If you don't perceive any difference in those terms, learning the difference may help you perform better online research.

Most genealogical records were created offline (obviously). When they are put online there are two main formats, images or databases.

The exceptions are usually transcribed or abstracted records posted by individuals on their own websites (including blogs) or on websites like US GenWeb Archives. In some cases, these are still databases but the important thing for this discussion is understanding an image versus information typed online.

Databases vs. Images

Databases and other typed information (not images) are searchable. Most of the ideas genealogists come up with (or proposed solutions suggested in posts similar to this) are issues you may have with searchable records.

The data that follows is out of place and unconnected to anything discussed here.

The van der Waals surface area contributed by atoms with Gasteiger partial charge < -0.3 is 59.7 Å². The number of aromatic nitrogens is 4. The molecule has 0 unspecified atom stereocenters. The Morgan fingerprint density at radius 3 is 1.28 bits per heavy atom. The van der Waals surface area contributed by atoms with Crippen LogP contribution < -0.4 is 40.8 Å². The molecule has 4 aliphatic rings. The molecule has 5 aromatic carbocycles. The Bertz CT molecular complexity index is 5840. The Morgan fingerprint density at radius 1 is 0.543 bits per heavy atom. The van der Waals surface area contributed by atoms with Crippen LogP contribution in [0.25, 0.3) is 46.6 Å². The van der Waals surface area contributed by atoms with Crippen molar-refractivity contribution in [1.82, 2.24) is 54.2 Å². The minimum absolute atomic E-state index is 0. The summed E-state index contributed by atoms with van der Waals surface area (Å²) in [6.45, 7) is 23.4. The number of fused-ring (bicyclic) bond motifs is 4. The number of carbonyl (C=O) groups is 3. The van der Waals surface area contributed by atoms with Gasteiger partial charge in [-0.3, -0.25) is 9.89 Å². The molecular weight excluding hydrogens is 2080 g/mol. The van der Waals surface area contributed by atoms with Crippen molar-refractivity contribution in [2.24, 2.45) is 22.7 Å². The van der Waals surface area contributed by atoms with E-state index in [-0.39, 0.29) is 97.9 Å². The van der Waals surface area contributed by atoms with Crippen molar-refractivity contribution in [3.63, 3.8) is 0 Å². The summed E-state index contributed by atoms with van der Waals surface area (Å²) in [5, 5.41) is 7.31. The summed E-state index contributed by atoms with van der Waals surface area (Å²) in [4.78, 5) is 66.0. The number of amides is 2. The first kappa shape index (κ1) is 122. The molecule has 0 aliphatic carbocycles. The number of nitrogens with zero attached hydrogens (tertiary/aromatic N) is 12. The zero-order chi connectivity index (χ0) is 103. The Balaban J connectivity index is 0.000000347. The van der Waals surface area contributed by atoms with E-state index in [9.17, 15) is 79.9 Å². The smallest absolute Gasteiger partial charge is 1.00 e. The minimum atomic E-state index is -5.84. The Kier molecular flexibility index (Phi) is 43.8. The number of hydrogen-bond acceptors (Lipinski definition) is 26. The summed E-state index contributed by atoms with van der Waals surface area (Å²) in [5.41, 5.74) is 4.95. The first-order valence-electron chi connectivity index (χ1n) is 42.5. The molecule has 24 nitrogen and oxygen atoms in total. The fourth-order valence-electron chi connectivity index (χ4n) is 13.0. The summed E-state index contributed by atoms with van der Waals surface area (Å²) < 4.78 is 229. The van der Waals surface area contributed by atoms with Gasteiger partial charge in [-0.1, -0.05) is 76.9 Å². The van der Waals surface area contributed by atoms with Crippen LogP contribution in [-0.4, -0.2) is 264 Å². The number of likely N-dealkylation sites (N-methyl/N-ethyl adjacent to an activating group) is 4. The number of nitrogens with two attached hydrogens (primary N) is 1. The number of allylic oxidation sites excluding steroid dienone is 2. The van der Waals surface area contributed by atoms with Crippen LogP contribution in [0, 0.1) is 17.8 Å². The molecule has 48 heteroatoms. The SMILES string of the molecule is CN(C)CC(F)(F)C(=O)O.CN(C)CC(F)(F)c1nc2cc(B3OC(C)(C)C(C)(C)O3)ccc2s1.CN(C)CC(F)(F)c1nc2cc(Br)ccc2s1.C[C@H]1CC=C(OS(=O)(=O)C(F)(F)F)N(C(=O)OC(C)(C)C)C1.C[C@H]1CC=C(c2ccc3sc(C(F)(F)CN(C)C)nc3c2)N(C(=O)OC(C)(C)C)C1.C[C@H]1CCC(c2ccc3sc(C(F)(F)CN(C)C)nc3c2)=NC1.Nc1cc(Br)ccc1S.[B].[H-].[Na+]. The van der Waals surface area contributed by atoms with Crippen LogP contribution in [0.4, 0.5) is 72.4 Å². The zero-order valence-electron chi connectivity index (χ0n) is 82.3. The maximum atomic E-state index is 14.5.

I have only seen two ways to search online images of genealogical records. One is OCR (Optical Character Recognition). This method (currently) mainly works on typed records like books or newspaper records (efforts are being made for OCR on handwriting but you've seen some of that handwriting! It exists but it's often not going to work).

With OCR, the computer, in essence, reads the document looking for the search terms you have entered. This technology keeps improving but still has issues with poor quality images. You're probably familiar with OCR if you have searched a large online newspaper database or searched books through websites like Google Books or Archives.org.

Poor quality is more likely an issue for newspapers as they are more fragile than most books chosen for digitization including being digitized from poorer quality microfilm.

The second way to search online images is via a database. The database is the index for the image collection. If a database hasn't been created then the images are often referred to as "unindexed." If this is news to you, you may have been missing out on many useful online records.